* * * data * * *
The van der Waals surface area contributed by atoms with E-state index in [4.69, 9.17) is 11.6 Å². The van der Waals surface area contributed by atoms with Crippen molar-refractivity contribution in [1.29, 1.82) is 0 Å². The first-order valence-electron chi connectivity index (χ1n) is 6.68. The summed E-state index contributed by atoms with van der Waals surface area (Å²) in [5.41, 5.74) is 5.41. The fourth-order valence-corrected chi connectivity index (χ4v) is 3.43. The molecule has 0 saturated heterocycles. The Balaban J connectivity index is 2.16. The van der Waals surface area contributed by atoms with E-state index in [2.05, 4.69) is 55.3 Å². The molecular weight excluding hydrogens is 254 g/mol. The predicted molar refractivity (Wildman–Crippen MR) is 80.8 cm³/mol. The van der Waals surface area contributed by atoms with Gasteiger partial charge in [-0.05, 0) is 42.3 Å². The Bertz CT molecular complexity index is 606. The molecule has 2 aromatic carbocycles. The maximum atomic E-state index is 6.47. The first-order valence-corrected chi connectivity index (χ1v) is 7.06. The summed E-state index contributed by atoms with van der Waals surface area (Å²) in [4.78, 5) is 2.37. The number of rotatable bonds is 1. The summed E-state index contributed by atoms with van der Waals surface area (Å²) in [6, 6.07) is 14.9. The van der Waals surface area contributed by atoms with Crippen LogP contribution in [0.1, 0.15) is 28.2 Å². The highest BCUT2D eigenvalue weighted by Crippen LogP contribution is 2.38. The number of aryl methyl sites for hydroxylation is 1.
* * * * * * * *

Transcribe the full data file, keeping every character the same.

The van der Waals surface area contributed by atoms with E-state index in [4.69, 9.17) is 11.6 Å². The van der Waals surface area contributed by atoms with Crippen molar-refractivity contribution in [1.29, 1.82) is 0 Å². The first-order valence-electron chi connectivity index (χ1n) is 6.68. The summed E-state index contributed by atoms with van der Waals surface area (Å²) in [5.41, 5.74) is 5.41. The fourth-order valence-corrected chi connectivity index (χ4v) is 3.43. The molecule has 0 saturated heterocycles. The Balaban J connectivity index is 2.16. The van der Waals surface area contributed by atoms with E-state index in [2.05, 4.69) is 55.3 Å². The molecular weight excluding hydrogens is 254 g/mol. The predicted molar refractivity (Wildman–Crippen MR) is 80.8 cm³/mol. The van der Waals surface area contributed by atoms with Gasteiger partial charge in [-0.05, 0) is 42.3 Å². The Bertz CT molecular complexity index is 606. The molecule has 2 aromatic carbocycles. The maximum atomic E-state index is 6.47. The first-order valence-corrected chi connectivity index (χ1v) is 7.06. The summed E-state index contributed by atoms with van der Waals surface area (Å²) in [4.78, 5) is 2.37. The number of rotatable bonds is 1. The summed E-state index contributed by atoms with van der Waals surface area (Å²) in [6, 6.07) is 14.9. The van der Waals surface area contributed by atoms with Crippen LogP contribution in [0.1, 0.15) is 28.2 Å². The highest BCUT2D eigenvalue weighted by Crippen LogP contribution is 2.38. The number of aryl methyl sites for hydroxylation is 1.